Another former P-Bruin, David Kolomatis, enters his fourth season with the Monarchs, joining a slew of other multi-year Manchester veterans. The most notable is David Meckler, a rare specimen who has logged five seasons with one AHL club and will now be an even rarer sixth-year Monarch.

    With Brandon Kozun, Stefan Legein, Meckler and Linden Vey, the Monarchs will return at least four of last year’s double-digit goal-scorers. Other returnees most likely would have been in that club had they stayed in the AHL for the balance of the season.

    One can’t-miss freshman in Manchester is Tanner Pearson, the defending champions’ top draft choice this past spring, who will be eligible to break into the AHL without delay, having turned 20 in August.

Portland Pirates (Phoenix)

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    The parent Coyotes recently announced 29 AHL training camp participants, headlined by defenseman Oliver Ekman-Larsson, who played through Phoenix’s full season and tallied a 13-19-32 scoring log as a sophomore last year.

    Based on the Coyotes’ release, the Pirates will have as many as 10 returnees from last season, though only Andy Miele was a regular participant and contributor.

    For the duration of the lockout, Ekman-Larsson, David Rundblad and Michael Stone can be leaned-on for two-way productivity. All eyes will also await the first professional impression of Brandon Gormley, arguably the most touted Coyotes prospect.

    Up front, the continuing development of sophomores Miele and Brett Hextall and the health of NHL/AHL veteran Alexandre Bolduc will be pivotal to Portland’s nucleus.

    Newly acquired goaltender Chad Johnson, who spent the bulk of the previous three years with Hartford/Connecticut, can expect to get the nod most nights. Major junior graduates Mark Visentin and Louis Domingue will battle for the backup role.

St. John’s IceCaps (Winnipeg)

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    The defending division champions are keeping their core and raring to rebound after being swept out of the Eastern Conference finals by the eventual Calder Cup champion Norfolk Admirals.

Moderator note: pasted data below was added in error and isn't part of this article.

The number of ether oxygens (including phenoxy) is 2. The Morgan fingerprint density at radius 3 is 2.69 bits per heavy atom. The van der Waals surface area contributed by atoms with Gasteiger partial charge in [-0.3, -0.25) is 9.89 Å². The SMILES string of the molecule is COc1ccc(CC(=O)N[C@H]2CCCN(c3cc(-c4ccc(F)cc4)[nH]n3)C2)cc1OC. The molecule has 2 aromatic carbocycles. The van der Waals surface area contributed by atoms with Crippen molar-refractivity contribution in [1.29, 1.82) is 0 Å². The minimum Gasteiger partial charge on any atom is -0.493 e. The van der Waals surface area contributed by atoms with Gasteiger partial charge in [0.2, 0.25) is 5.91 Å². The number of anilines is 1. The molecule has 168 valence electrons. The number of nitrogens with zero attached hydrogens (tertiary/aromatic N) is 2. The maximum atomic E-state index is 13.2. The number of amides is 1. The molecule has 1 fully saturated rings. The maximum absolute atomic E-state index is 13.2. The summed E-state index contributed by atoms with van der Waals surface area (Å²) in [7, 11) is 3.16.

It won’t hurt to bring back 12 skaters who combined to tally 134 (or 56 percent) of the team’s 240 goals last year. The Jets have assigned Patrice Cormier, Carl Klingberg, Eric O’Dell and Zach Redmond, among others, while Aaron Gagnon, Spencer Machachek and Paul Postma are among those returning by way of an AHL contract.

    Third-year professional Eddie Pasquale figures to retain the starting job in net and will vie to build upon a .923 save percentage from the 2012 playoffs.

    As was the case in 2011-12, the P-Bruins will only cross paths with the IceCaps four times in the coming campaign, and the season series will be over by mid-December. However, that only means both parties will need to grab their divisional points and potential playoff seeding deciders before they’re gone.

Worcester Sharks (San Jose)

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    Freddie Hamilton, the older brother of high-ranking Bruins prospect Dougie Hamilton, will step into the Sharks' farm system after a prolific major-junior career in Niagara.

    He along with Sebastien Stalberg, who tallied a 3-2-5 scoring log in 13 games last year after signing out of the University of Vermont, will be leaned on to replenish a strike force that finished 25th in total goals last season.

    San Jose’s official announcement of AHL assignments confirms the return of four forwards (Stalberg), three defensemen and three goaltenders to Worcester from 2011-12. Alex Stalock, who tended the net for 102 games over two seasons, will seek reclaim the starting job from Harri Sateri after splitting a short 2011-12 campaign of 11 games between Worcester, ECHL Stockton and AHL Peoria.

    Another familiar face, Danny Groulx, will be returning to the club after two years in the KHL. Groulx, a veteran of 10 professional seasons, played Worcester’s full 80-game slate in 2009-10 and has 495 career AHL games with five organizations to speak of.

    It is unclear if there will be additional returnees, but an overhaul may be welcome for the Baby Sharks, who are coming off their worst season yet and hoping to avert a third straight playoff no-show.